Senate Health Care Effort Falls Apart, Or Does It?

Monday night, two more Republicans announced they could not support the revised "discussion draft" of the Better Care Reconciliation Act, much to the delight of Democrats and the liberal mainstream media, who quickly declared the health care bill dead.

But was it?

Sen. Mike Lee, R-Utah, was the first to announce he was jumping ship:

"After conferring with trusted experts regarding the latest version of the Consumer Freedom Amendment, I have decided I cannot support the current version of the Better Care Reconciliation Act. In addition to not repealing all of the Obamacare taxes, it doesn’t go far enough in lowering premiums for middle class families; nor does it create enough free space from the most costly Obamacare regulations."

Sen. Jerry Moran, R-Kan., was the second:

"There are serious problems with Obamacare, and my goal remains what it has been for a long time: to repeal and replace it. This closed-door process has yielded the BCRA, which fails to repeal the Affordable Care Act or address healthcare’s rising costs. For the same reasons I could not support the previous version of this bill, I cannot support this one.

"We should not put our stamp of approval on bad policy. Furthermore, if we leave the federal government in control of everyday healthcare decisions, it is more likely that our healthcare system will devolve into a single-payer system, which would require a massive federal spending increase. We must now start fresh with an open legislative process to develop innovative solutions that provide greater personal choice, protections for pre-existing conditions, increased access and lower overall costs for Kansans."

Even if Sen. John McCain, R-Ariz., who was sidelined over the weekend due to an emergency surgery to remove a blood clot on his brain, were able to vote, Republicans would have, at most, just 49 votes—and many other Republicans were still on the fence—to pass the legislation. With the media declaring the BCRA as "dead" or "collapsing," President Donald Trump used his bully pulpit one more time to press for a "clear repeal bill," urging Republicans in Congress to do what they promised they would do for the past seven and a half years.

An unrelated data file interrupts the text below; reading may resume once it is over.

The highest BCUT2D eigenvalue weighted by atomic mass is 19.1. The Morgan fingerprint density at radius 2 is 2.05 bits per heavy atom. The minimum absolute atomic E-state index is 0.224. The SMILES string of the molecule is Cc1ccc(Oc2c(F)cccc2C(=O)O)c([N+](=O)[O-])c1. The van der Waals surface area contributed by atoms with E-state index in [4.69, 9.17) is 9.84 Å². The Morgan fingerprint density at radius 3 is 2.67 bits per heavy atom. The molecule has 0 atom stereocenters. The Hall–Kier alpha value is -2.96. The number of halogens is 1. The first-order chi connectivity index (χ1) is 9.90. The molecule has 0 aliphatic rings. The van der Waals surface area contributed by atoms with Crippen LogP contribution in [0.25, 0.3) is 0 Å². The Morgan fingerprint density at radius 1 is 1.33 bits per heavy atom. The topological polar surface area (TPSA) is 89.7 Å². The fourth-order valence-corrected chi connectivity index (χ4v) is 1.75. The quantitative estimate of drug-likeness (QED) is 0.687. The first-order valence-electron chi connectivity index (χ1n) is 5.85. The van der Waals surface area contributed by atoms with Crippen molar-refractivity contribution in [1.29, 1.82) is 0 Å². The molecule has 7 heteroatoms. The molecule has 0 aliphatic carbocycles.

He tweeted:

Republicans should just ‘REPEAL’ failing ObamaCare now & work on a new Healthcare Plan that will start from a clean slate. Dems will join in!

Vice President Mike Pence joined in the call for a full repeal of the Affordable Care Act, as well:

Well said @POTUS. We must keep our promise to end the Obamacare nightmare. Repeal now and replace later. Inaction is not an option.

It seems as though Senate Majority Leader Mitch McConnell, R-Ky., may have finally gotten the message. His office released the following statement late Monday night:

"Regretfully, it is not apparent that the effort to repeal and immediately replace the failure Obamacare will not be successful. So, in the coming days, the Senate will vote to take up the House bill with the first amendment in order being what a majority of the Senate already supported in 2015 and that was vetoed by then-President Obama: a repeal of Obamacare with a two-year delay to provide for a state transition period to a patient-centered health care system that gives Americans access to quality, affordable care."

If that indeed is what the Senate passes this week, the only sticking point between the House and Senate would be the time frame in which Obamacare is repealed. With many states losing options in the individual health insurance market, however, two years may be too little too late for most Americans.

Neither Speaker of the House Paul Ryan, R-Wis., nor House Freedom Caucus Chairman Mark Meadows, R-N.C., have responded to the news as of this writing.

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